CLOSED-CIRCUIT television units and -over,flow meetings" were needed to cope with
thousands of students taking part in a campaign to promote understanding between Christians of all denominations and non-Christians at Liverpool University last week.
At dozens of informal coffee partica more than 5,000 students and professors hammered out issues raised by a learn of 16 missioners led by the Archbishop of
anterbury and including five Catholic priests. It was the First venture of its kind at Liverpool.
Called "Christian Encounter 19641" the four-day drive was planned to have a major impact on the life of the university. The aim was lo get the basic tenets of Christianity across to the students and cause a ferment of interested discussion amongst them.
"We have conic here in the service of truth in order to help ihose who are seeking after truth", said Dr. Ramsey. "Our ecumenical encounter will deepen arid challenge and enrich in a way that is very good for us all.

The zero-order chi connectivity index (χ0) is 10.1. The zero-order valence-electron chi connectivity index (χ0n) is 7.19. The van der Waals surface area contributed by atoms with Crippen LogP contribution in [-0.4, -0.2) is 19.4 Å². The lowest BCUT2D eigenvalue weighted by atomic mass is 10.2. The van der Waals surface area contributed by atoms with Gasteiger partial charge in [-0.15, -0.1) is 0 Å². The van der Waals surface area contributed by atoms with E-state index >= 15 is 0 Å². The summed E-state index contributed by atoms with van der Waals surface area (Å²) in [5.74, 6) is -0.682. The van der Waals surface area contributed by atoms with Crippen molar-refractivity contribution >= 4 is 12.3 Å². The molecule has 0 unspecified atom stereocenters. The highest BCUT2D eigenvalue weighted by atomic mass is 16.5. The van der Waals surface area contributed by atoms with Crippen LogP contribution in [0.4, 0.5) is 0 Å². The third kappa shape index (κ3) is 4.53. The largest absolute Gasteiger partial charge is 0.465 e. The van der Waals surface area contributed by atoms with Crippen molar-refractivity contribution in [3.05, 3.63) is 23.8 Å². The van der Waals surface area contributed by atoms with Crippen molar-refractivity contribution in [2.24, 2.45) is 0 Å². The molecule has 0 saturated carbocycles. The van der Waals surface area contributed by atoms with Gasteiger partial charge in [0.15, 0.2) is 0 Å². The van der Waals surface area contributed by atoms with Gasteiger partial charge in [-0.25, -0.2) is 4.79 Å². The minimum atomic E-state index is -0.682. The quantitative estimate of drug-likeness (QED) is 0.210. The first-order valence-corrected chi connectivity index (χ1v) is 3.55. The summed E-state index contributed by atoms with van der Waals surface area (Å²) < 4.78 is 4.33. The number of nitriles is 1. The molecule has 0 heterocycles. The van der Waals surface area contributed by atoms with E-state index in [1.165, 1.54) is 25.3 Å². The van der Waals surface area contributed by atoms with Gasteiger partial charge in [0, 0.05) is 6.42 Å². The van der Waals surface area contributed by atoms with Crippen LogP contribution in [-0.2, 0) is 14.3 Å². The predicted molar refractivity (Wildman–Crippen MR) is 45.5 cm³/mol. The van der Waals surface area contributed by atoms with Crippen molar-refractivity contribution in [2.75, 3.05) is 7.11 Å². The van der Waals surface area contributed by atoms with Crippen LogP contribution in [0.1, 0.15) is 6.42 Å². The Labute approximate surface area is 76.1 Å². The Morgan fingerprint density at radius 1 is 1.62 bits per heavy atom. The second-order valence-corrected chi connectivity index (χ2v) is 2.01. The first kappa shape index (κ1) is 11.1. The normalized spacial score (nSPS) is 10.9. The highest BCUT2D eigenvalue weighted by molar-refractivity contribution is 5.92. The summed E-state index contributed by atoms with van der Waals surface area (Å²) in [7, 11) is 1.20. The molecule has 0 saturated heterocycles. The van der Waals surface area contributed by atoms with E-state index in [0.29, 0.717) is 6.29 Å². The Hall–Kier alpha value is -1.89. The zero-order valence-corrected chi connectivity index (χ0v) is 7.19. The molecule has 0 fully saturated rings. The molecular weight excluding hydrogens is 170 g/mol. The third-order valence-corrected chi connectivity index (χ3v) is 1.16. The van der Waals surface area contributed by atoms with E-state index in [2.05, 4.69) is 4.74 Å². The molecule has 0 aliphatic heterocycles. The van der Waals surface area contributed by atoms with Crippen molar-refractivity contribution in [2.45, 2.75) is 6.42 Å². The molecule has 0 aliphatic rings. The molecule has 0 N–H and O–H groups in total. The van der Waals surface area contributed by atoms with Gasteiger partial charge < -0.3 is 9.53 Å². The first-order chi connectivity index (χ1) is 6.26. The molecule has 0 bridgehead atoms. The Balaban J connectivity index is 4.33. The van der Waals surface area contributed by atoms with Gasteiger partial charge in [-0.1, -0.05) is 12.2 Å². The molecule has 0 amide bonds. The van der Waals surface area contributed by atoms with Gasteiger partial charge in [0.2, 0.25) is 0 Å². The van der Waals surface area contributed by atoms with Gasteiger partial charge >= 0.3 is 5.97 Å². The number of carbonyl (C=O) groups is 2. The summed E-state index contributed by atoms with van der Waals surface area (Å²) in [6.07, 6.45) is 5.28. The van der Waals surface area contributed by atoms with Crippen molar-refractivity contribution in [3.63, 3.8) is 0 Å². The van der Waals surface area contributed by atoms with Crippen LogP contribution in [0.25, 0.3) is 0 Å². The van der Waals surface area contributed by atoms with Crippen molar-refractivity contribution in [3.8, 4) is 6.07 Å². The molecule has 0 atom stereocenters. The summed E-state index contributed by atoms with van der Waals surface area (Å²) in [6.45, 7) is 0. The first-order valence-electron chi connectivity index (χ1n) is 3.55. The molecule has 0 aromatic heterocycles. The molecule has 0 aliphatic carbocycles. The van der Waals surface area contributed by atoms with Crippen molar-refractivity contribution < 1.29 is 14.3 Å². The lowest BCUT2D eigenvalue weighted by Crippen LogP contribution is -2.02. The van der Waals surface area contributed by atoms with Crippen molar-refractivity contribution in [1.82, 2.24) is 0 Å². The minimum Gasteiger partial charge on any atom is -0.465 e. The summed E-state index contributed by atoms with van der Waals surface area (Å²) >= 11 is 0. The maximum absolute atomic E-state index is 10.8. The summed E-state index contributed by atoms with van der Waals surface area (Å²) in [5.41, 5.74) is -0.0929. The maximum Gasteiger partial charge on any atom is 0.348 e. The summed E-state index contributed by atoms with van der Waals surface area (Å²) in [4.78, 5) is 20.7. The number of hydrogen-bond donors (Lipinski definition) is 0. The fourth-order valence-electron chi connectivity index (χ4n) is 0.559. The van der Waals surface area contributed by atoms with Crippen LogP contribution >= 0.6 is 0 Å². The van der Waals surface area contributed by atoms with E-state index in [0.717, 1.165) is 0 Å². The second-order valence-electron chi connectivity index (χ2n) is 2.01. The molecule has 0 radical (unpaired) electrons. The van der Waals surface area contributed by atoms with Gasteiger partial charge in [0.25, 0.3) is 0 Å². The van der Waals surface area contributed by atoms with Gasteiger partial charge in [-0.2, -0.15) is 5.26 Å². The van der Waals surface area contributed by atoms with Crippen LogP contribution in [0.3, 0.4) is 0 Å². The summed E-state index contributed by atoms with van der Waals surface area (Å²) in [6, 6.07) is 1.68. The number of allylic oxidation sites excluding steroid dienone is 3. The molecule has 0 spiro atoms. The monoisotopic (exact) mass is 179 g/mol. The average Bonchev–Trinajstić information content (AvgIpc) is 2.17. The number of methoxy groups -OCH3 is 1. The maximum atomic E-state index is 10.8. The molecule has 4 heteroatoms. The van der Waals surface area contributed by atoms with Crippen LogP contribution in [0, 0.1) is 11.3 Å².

I i homes McGoldrick, Uni
Sersitv chaplain told the Cal-mem Hi Hato: "We are still too close to the events themselves to give a completely accurate assessment of the lasting effects of the encounter on the university. But one can record a few tentative impressions.
"The first is that the students at Liverpool University are still very much interested in religion. They crowded to hear the Archbishop teaching traditional Christian theology. And the second is that the authorities. in a constitutionally secular university, showed themselves very much aware of the value of such discussion."
The main characteristic of the team of missioners was "cohesion of effort and mutual charity". Fr. McGoldrick said. A daily conference ensured a common direction of effort. The plan was a daily lunch-hour talk in the StudentsUnion by Archbishop Ramsey, a question-time each afternoon and an evening dialogue between speakers chosen to represent differing viewpoints.